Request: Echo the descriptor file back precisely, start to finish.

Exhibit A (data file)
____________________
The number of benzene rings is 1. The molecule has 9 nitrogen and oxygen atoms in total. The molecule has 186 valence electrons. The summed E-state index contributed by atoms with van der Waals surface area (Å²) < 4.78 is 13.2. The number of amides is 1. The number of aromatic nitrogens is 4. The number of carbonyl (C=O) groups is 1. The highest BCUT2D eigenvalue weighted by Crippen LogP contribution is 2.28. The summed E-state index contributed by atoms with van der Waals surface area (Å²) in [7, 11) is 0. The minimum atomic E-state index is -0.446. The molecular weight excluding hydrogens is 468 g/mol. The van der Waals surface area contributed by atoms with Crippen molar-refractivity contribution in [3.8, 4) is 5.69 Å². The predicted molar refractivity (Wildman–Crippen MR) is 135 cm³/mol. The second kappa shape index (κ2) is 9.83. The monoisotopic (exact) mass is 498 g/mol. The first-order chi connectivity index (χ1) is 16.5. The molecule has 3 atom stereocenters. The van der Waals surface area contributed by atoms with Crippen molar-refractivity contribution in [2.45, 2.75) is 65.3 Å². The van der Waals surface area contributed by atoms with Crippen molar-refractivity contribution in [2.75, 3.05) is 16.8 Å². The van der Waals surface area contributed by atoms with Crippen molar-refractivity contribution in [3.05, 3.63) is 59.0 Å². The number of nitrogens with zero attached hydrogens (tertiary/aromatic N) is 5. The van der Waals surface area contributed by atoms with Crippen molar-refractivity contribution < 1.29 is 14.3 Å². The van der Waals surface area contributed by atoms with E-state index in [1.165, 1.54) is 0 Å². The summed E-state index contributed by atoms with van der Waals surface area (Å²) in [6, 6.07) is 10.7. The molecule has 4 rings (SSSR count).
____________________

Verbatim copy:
The number of benzene rings is 1. The molecule has 9 nitrogen and oxygen atoms in total. The molecule has 186 valence electrons. The summed E-state index contributed by atoms with van der Waals surface area (Å²) < 4.78 is 13.2. The number of amides is 1. The number of aromatic nitrogens is 4. The number of carbonyl (C=O) groups is 1. The highest BCUT2D eigenvalue weighted by Crippen LogP contribution is 2.28. The summed E-state index contributed by atoms with van der Waals surface area (Å²) in [7, 11) is 0. The minimum atomic E-state index is -0.446. The molecular weight excluding hydrogens is 468 g/mol. The van der Waals surface area contributed by atoms with Crippen molar-refractivity contribution in [3.8, 4) is 5.69 Å². The predicted molar refractivity (Wildman–Crippen MR) is 135 cm³/mol. The second kappa shape index (κ2) is 9.83. The monoisotopic (exact) mass is 498 g/mol. The first-order chi connectivity index (χ1) is 16.5. The molecule has 3 atom stereocenters. The van der Waals surface area contributed by atoms with Crippen molar-refractivity contribution in [2.45, 2.75) is 65.3 Å². The van der Waals surface area contributed by atoms with Crippen molar-refractivity contribution in [2.75, 3.05) is 16.8 Å². The van der Waals surface area contributed by atoms with Crippen molar-refractivity contribution in [3.05, 3.63) is 59.0 Å². The number of nitrogens with zero attached hydrogens (tertiary/aromatic N) is 5. The van der Waals surface area contributed by atoms with Crippen molar-refractivity contribution < 1.29 is 14.3 Å². The van der Waals surface area contributed by atoms with E-state index in [1.165, 1.54) is 0 Å². The summed E-state index contributed by atoms with van der Waals surface area (Å²) in [6, 6.07) is 10.7. The molecule has 4 rings (SSSR count).